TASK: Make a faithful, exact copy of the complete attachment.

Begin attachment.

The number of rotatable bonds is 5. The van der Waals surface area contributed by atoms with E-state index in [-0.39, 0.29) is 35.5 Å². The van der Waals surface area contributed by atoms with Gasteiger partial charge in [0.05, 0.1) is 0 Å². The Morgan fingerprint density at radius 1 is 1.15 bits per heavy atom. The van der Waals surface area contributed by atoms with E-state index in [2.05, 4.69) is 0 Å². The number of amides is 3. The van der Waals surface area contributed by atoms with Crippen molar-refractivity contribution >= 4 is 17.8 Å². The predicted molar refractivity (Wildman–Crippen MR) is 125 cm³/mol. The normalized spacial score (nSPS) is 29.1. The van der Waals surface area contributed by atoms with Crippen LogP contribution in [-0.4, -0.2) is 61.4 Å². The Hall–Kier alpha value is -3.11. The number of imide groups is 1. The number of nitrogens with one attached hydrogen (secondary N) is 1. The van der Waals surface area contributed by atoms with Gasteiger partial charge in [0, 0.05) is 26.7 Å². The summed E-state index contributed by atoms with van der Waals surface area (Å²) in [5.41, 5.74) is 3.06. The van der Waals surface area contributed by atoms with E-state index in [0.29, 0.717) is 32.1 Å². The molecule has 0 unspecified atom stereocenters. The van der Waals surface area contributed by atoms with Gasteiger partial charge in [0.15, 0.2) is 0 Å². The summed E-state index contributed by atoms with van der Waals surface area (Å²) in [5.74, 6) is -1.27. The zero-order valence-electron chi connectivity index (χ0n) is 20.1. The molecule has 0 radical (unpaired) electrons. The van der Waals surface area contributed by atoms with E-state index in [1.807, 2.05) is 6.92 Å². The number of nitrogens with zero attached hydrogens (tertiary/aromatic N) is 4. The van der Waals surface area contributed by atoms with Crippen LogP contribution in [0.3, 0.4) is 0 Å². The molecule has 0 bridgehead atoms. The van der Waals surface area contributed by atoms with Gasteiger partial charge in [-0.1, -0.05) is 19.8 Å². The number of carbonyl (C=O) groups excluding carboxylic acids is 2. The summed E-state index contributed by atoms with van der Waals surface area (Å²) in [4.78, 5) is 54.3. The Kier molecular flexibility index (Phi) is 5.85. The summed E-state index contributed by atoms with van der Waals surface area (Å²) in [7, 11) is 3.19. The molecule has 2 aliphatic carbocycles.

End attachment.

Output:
The number of rotatable bonds is 5. The van der Waals surface area contributed by atoms with E-state index in [-0.39, 0.29) is 35.5 Å². The van der Waals surface area contributed by atoms with Gasteiger partial charge in [0.05, 0.1) is 0 Å². The Morgan fingerprint density at radius 1 is 1.15 bits per heavy atom. The van der Waals surface area contributed by atoms with E-state index in [2.05, 4.69) is 0 Å². The number of amides is 3. The van der Waals surface area contributed by atoms with Crippen molar-refractivity contribution >= 4 is 17.8 Å². The predicted molar refractivity (Wildman–Crippen MR) is 125 cm³/mol. The normalized spacial score (nSPS) is 29.1. The van der Waals surface area contributed by atoms with Crippen LogP contribution in [-0.4, -0.2) is 61.4 Å². The Hall–Kier alpha value is -3.11. The number of imide groups is 1. The number of nitrogens with one attached hydrogen (secondary N) is 1. The van der Waals surface area contributed by atoms with Gasteiger partial charge in [0, 0.05) is 26.7 Å². The summed E-state index contributed by atoms with van der Waals surface area (Å²) in [5.41, 5.74) is 3.06. The van der Waals surface area contributed by atoms with E-state index in [0.29, 0.717) is 32.1 Å². The molecule has 0 unspecified atom stereocenters. The van der Waals surface area contributed by atoms with Gasteiger partial charge in [0.15, 0.2) is 0 Å². The summed E-state index contributed by atoms with van der Waals surface area (Å²) in [5.74, 6) is -1.27. The zero-order valence-electron chi connectivity index (χ0n) is 20.1. The molecule has 0 radical (unpaired) electrons. The van der Waals surface area contributed by atoms with E-state index in [1.807, 2.05) is 6.92 Å². The number of nitrogens with zero attached hydrogens (tertiary/aromatic N) is 4. The van der Waals surface area contributed by atoms with Crippen LogP contribution in [0.3, 0.4) is 0 Å². The molecule has 0 bridgehead atoms. The van der Waals surface area contributed by atoms with Gasteiger partial charge in [-0.1, -0.05) is 19.8 Å². The number of carbonyl (C=O) groups excluding carboxylic acids is 2. The summed E-state index contributed by atoms with van der Waals surface area (Å²) in [4.78, 5) is 54.3. The Kier molecular flexibility index (Phi) is 5.85. The summed E-state index contributed by atoms with van der Waals surface area (Å²) in [7, 11) is 3.19. The molecule has 2 aliphatic carbocycles.